• See also: Briggs’ excellent post which seems to be pointing out what Mark is trying to (while being less divisive).

  • Jmac


    As I said, I agree that evolution, and the myriad of other things like geology and cosmology that get packaged with it by creationists, aren’t important to people’s everyday lives. However, when roughly half the country adheres to a plainly unscientific set of beliefs (the only country in the world that really does, by the way), it is scary to folks, especially when these people want their beliefs validated in public education. Just look at the effort that went into defeating Kitzmiller v. Dover (NOVA has a good special on it) for an example. It’s not as much in vogue now, but it’s so close in recent memory that people want to make sure that scientific education isn’t subordinated to verifying people’s beliefs.

    Asking about the age of the earth in a freakin’ GQ interview may seem gauche, sure, but it is a specifically targeted way of asking potential political leaders “Do you think science works?” And that is something I definitely do want to know. I wouldn’t have supported Santorum for numerous reasons, and his attempted creationist legislation was a big one.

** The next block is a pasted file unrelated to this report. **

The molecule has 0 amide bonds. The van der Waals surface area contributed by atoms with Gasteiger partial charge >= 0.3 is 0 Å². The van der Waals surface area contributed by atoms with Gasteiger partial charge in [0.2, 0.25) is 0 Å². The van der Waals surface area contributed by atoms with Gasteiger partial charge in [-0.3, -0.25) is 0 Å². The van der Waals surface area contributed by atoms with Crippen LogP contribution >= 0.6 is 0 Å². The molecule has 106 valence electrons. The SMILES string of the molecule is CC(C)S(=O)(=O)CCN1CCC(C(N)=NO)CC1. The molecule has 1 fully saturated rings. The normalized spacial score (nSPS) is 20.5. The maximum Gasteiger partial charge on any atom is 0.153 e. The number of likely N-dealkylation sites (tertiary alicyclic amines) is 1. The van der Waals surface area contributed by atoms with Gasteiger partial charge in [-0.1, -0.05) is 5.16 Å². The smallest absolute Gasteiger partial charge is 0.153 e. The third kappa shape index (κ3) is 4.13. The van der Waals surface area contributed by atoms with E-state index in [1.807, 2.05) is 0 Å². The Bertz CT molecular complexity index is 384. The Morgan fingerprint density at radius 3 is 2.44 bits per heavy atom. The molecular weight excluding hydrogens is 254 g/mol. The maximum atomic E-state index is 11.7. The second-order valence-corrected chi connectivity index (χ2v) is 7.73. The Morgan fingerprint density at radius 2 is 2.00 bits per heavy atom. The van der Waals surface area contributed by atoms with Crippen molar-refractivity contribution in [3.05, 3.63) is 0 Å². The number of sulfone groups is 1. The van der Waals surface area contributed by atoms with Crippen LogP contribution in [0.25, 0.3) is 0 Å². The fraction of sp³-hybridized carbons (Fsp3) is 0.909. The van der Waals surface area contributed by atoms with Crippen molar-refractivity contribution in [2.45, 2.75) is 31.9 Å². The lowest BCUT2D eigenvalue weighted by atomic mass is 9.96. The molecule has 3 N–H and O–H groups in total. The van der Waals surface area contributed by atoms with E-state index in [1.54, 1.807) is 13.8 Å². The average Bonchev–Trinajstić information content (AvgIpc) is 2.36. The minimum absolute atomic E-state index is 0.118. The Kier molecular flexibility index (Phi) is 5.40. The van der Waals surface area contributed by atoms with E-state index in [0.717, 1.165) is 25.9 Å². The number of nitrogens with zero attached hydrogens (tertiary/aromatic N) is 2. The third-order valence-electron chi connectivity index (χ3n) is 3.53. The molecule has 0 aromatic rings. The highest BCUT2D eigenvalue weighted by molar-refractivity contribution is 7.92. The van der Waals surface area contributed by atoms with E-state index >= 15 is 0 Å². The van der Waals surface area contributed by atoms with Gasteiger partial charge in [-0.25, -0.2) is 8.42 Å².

• keddaw

    The way someone answers the question is a good guide to whether they will pander to the religious fundamentalist crowd.

    Incidentally, Obama was asked how he’d answer the question if his 6y.o. daughter asked. Which might explain the similarity of their answers…

  • kenneth

    “But if you expect to be take seriously by mathematicians, you had best not embrace the curious new postmodern Christian notion that all knowledge is up for grabs and subject entirely to human whim, wish, and will.”…….

    THAT is the crux of the question put to Rubio, and the question is valid whether put to him by a GQ writer, Richard Dawkins or a devout Catholic scientist. The evolution question is not some random “gotcha” question on obscure points of cosmology. It is a highly reliable and specific marker for whether a person supports the use of evidence and reason to engage reality on its own terms, or whether they believe reality itself can be edited anytime it presents some inconvenient set of facts.